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Articles by Mehmet Akgul
Total Records ( 4 ) for Mehmet Akgul
  Mehmet Akgul , Yalcin Copur , Cengiz Guler , Ayhan Tozluoglu and Umit Buyuksari
  The objective of this study was to investigate the suitability of oak (Ouercus robur L.) wood fibers from Turkey as a raw material for medium density fiberboard. In this study, some of the oak wood parts that are especially not suitable for other forest industries was utilized to produce fiberboards in laboratory environment. Test panels of varying densities (0.6, 0.7 and 0.8 g cm-3) were produced at 18 mm thickness using urea-formaldehyde adhesive. Mechanical, water resistance and dimensional stability properties of the test panels were determined according to Turkish standards. The results indicated that laboratory MDF panels produced using oak fibers resulted in mechanical properties that exceed (except panel type A) levels specified in the appropriate existing standards for the general propose fiberboards.
  Cengiz Guler , Yalcin Copur , Mehmet Akgul and Umit Buyuksari
  The aim of this study was to determine some chemical, physical and mechanical properties of juvenile wood from black pine (Pinus nigra Arnold) plantations. Black pine, one of the important softwood species covers the most of the plantations in Turkey. Black pines that naturally grow in Duzce were 20-23 years old with the dimensions of 13-17 cm utilized in this study. Specimens were prepared and tested according to Turkish standards. The physical properties were measured and air and oven dry wood densities were found to be 0.464 and 0.431 g cm–3, respectively. The volume weight was 0.383 g cm–3. The radial, tangential and volumetric shrinkage values were 4.05, 6.19 and 10.24%, respectively. The radial, tangential and volumetric swelling values were also found to be 3.69, 7.79 and 11.5%, respectively. The mechanical tests resulted in that the static bending and compression strengths were 79.1 and 42.4 N mm–2, respectively. In addition juvenile wood had higher lignin and lower holocellulose content compared to the mature wood. Conclusively, the physical and mechanical properties of juvenile pine wood examined in this study were observed to be lower compared to the mature pine wood.
  Mehmet Akgul and Seyfettin Temiz
  The aim of this study is to evaluate the effects of NaBH4 on pulp and paper properties on conventional kraft pulping. The chemical composition of the Uludag fir wood was determined and this wood was utilized as raw material in pulping experiments. Two sets of pulping experiments were conducted in this study. In the first set, six conventional kraft cookings were made to determine the optimum conventional kraft cooking conditions by altering the cooking time and active alkali taking into account the kappa number and the pulping yield. The obtained results indicated that the optimum kraft cooking condition was accomplished when kraft cook was made using 18% active alkali for a cooking period of 90 min at 170°C. Cooking at these conditions gave 46.3% screened yield, 28.5 kappa number and 1102 cm3 g-1 viscosity for Uludag fir. A second set of cookings was made taking into account the optimum kraft cooking condition and 1, 2 and 3% NaBH4 was added to the cooking digester based on oven dry wood. The results showed a significant decrease in pulping rejects and increase in pulping yield when NaBH4 was added to the cooking digester. This finding indicated higher pulping selectivity of NaBH4 added kraft method. In addition, higher pulp viscosity and brightness were observed in the NaBH4 added kraft method. On the other hand, the strength properties obtained in Kraft-NaBH4 was a slightly reduced compared to the conventional kraft method.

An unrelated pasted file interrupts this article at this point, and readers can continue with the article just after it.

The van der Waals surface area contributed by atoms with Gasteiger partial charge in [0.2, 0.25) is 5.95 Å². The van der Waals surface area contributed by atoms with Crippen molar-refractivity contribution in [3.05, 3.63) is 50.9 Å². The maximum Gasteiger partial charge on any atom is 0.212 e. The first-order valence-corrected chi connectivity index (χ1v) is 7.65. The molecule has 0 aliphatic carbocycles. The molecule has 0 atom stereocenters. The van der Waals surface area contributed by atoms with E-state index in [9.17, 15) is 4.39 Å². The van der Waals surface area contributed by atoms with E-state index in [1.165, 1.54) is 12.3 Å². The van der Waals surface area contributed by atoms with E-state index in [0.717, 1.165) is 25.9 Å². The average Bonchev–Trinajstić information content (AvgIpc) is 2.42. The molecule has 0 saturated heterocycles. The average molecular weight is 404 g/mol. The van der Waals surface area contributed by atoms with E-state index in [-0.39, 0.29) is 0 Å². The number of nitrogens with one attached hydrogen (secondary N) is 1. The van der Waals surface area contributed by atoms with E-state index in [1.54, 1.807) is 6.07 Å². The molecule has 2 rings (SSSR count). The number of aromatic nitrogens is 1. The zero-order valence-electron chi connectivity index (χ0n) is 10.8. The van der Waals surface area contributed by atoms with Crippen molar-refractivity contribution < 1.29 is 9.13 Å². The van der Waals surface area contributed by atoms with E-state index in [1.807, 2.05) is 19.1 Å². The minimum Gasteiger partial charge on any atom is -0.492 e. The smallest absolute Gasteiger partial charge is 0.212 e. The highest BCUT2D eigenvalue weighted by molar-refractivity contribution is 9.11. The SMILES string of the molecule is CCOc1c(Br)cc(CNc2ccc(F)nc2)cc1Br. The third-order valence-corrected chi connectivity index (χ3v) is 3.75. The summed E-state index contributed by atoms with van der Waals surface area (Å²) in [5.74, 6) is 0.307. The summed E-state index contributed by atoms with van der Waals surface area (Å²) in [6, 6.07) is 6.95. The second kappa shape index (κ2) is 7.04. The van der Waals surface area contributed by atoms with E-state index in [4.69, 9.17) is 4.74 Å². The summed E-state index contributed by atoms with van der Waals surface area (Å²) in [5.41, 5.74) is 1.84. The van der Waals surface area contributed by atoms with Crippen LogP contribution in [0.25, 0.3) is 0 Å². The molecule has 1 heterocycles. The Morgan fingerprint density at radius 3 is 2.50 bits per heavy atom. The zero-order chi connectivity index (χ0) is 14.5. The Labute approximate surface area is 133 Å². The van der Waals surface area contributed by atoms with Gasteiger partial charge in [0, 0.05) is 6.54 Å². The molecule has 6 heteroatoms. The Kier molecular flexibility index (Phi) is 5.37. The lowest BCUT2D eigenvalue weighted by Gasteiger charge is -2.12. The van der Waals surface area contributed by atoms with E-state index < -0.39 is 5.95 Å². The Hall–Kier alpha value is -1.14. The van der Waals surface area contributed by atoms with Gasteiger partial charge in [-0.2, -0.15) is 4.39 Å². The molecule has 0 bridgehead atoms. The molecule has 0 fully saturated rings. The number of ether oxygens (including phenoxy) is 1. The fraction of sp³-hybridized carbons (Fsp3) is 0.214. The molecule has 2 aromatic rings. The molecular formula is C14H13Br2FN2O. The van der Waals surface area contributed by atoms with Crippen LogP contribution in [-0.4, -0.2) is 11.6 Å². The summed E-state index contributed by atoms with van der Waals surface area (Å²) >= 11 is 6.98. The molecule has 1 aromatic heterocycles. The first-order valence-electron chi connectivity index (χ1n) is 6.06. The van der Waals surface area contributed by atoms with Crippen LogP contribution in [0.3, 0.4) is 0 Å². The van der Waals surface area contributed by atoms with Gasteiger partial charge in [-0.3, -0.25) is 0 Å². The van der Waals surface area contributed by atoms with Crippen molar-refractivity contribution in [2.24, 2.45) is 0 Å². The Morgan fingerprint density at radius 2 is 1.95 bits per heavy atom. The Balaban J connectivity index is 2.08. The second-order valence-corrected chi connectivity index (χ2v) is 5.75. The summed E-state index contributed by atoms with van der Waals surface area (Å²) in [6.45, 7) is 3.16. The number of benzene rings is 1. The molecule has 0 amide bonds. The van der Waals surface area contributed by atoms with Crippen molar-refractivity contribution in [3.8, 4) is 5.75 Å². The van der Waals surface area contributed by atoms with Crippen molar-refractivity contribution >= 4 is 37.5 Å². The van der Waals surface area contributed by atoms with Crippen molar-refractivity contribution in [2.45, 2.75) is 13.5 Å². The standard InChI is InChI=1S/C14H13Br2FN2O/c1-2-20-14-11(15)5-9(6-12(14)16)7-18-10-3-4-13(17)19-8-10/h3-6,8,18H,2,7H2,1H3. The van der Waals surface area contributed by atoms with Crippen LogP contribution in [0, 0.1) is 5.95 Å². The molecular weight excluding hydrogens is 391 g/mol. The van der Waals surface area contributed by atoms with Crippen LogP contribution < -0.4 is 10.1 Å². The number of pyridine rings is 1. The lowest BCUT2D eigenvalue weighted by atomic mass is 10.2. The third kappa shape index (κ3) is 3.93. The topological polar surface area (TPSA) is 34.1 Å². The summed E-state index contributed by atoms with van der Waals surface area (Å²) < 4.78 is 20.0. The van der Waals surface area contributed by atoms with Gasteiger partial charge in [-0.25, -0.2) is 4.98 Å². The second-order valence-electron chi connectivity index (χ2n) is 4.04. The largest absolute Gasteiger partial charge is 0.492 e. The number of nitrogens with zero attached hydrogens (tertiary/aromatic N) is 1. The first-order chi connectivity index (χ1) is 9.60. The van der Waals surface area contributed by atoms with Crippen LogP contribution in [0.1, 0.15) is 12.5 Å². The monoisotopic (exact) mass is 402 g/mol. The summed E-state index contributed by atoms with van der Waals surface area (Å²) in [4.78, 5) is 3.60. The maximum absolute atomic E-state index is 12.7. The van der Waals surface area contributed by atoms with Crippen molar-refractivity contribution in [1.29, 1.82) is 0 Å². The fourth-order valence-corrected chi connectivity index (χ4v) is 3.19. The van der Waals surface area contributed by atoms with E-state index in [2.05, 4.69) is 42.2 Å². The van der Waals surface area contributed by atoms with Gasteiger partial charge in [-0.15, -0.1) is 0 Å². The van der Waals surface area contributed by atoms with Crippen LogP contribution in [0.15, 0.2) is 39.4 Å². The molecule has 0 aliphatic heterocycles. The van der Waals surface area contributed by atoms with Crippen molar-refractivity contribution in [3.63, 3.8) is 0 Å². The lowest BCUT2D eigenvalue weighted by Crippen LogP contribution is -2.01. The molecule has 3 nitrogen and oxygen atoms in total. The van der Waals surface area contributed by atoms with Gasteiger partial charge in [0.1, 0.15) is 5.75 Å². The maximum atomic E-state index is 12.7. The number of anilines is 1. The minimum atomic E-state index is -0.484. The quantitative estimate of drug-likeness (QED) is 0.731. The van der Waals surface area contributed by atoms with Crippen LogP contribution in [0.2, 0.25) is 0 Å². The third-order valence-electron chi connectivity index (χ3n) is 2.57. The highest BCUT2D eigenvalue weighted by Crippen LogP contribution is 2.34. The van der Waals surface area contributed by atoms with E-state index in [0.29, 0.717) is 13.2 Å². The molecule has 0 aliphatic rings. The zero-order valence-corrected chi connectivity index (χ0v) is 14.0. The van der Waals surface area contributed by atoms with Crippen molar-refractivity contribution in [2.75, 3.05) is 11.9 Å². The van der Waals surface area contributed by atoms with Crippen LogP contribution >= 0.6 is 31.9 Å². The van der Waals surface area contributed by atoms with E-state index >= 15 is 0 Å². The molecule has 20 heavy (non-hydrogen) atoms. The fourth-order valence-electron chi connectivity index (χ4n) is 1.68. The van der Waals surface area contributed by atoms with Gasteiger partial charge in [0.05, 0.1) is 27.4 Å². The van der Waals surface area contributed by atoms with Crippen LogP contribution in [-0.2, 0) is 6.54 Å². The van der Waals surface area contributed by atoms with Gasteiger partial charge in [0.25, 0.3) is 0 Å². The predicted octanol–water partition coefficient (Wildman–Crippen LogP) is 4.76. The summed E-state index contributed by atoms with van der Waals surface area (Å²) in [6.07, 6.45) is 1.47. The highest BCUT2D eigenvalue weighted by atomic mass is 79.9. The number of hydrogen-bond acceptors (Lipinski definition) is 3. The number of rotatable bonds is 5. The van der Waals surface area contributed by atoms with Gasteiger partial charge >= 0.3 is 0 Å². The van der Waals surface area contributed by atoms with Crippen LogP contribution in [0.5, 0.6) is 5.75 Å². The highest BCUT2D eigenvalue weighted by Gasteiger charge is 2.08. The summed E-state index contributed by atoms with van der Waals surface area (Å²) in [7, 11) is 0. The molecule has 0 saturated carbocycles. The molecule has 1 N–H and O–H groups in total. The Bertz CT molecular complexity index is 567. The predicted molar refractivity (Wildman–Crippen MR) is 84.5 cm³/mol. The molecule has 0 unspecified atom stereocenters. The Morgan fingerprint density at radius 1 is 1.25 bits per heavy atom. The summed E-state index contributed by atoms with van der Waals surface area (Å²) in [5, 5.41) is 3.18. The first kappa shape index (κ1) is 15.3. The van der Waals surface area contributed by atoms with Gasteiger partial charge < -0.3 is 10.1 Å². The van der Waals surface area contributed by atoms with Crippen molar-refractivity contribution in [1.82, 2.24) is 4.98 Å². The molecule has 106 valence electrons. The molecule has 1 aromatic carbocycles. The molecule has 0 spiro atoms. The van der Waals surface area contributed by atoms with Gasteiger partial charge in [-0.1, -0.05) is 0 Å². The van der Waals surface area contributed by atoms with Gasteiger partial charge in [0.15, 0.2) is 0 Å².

Mehmet AKGUL , Cengiz GULER and Yalcın COPUR
  Corn stalk is a renewable natural resource that currently has limited industrial utilization. The objective of this study was to examine some chemical properties of corn stalk (holocellulose, α-cellulose, lignin and ash content, alcohol-benzene, hot and cold water solubility, and solubility in dilute alkali [1% NaOH]) and to evaluate its suitability for medium-density fiberboard (MDF) production. Panels were produced using mixtures of corn stalk (Zea mays indurata Sturt.) and pine (Turkish Pinus nigra) fibers in various proportions (from 0% to 100%). The panels produced had density levels of 0.6, 0.7, and 0.8 g cm-3. The physical and mechanical properties of the manufactured panels were tested. Chemical analysis shows that the holocellulose, α-cellulose, and lignin content of corn stalk was similar to that of wood and some other crop residues. The ash content of corn stalk was higher than that of soft- and hardwoods. Mechanical test results indicate that the panels produced utilizing solely corn stalk met the required standards, except the panels with a density of 0.6 g cm-3. Increasing the pine fiber ratio in the panel mixture improved panel properties.
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